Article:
How a Belfast jeweller brought the latest fashion trend to Northern Ireland
November 7, 2023
Belfast’s only permanent jewellery brand, Monday’s Child, originally launched during the pandemic with the aim of creating affordable, tarnish free jewellery.
After seeing the popularity of permanent jewellery in other parts of the UK, the store’s owner, Laura McBride decided to bring the trend to Northern Ireland.
“It’s that weird situation in which it’s like: ‘Well no one is doing it, why? Is it a case that it’s not wanted here?’
“There are differences between the UK market and the Northern Irish market, but whenever I launched my service, it was really a couple of TikTok videos and then it took off for me. Since then I’ve never really looked back.”
Since first offering permanent jewellery Monday’s Child has been gradually growing in popularity with Laura having done around 1,000 pieces so far.
“It’s been going really well, it’s nice to see people coming back for their second and third piece, it sort of gives me the confidence that people actually enjoy it,” she added.
“It used to be that TikTok was the main way people were discovering me but now it’s through friends and family that already had one and love them.
“There really is so many reasons why people get them and every reason is so personal.
“So for example I would have new mums that maybe come in and get a bracelet with their child’s initials on it.
“I’ve had best friends that are maybe moving across the world from each other so they get them because they just want something to signify their friendship.
“I’ve had people come in together and get their partners initials. It’s really just unique to everyone, and there are people that just come in because they love them.”
Despite its name, permanent jewellery isn’t actually permanent, it can be taken off if the customer decides to change the style or needs it removed for a medical reason such as an MRI.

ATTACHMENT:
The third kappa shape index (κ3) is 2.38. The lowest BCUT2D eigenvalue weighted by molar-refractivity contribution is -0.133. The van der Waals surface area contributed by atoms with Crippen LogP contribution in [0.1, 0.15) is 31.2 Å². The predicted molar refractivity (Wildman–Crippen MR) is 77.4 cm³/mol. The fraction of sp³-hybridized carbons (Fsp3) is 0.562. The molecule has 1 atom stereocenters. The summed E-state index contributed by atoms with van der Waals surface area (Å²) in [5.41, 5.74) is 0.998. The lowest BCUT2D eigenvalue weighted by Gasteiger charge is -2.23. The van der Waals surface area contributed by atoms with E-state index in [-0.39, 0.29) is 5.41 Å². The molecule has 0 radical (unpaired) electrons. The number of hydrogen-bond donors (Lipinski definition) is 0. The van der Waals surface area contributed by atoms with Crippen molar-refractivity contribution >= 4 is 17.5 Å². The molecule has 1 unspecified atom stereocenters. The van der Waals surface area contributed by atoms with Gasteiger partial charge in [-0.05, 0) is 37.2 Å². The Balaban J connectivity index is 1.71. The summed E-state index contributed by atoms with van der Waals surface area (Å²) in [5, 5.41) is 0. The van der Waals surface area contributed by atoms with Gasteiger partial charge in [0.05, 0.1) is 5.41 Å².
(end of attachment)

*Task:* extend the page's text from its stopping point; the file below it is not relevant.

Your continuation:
“I’m trying to come away from the word permanent because it can be taken off if you want it to, it’s not like a tattoo or something, if you need to take it off you can,” Laura explained.
The jewellery is waterproof and tarnish free and can withstand everyday wear and tear.
However, Laura said how long the jewellery lasts is ultimately up to the individual and she has also been keen to challenge some of the popular misconceptions about the pieces that have emerged online.
“It really depends on the person, I’m not saying they are bulletproof or anything, you can damage them but I can just weld them back on, they are fine pieces of jewellery but I would say I have done maybe 1,000 pieces now, and I’ve only had a couple of people that have managed to break or stretch them somehow.
“But even then I can just weld them back on and they will be just the same as before.
“I have a TikTok for the business and a lot of people have commented under some of my videos asking about putting a tan on and honestly, that’s no bother, because they are so fine, you can just put the tan on around it and it doesn’t leave any lines.”
She added: “If we have maybe three generations of people coming in to get them done together, the granny might be concerned that the bracelet is going to be welded to their skin, so we have to clarify that the piece is just welded to itself and we have little protectors so it doesn’t hurt when you get it done.
“We also have some people who think that you can’t wear them going through the airport but it is 100% fine to go through the airport. You don’t have to take them off at all, it’s the same as your wedding ring, you wouldn’t take it off at the airport either.”
Given the level of interest so far in the trend, the jeweller is convinced the popularity of permanent jewellery is only going to increase.
“I think that the market is so new here, and I’ve been really, really lucky to get in there first,” she added.
“There are still people just finding out about me, there are still people coming back for their second bracelet, we also offer anklets and there is a lot more we are hoping to offer soon.
“It’s definitely a pretty new service to the Northern Irish public and I would say it’s going to continue to grow.”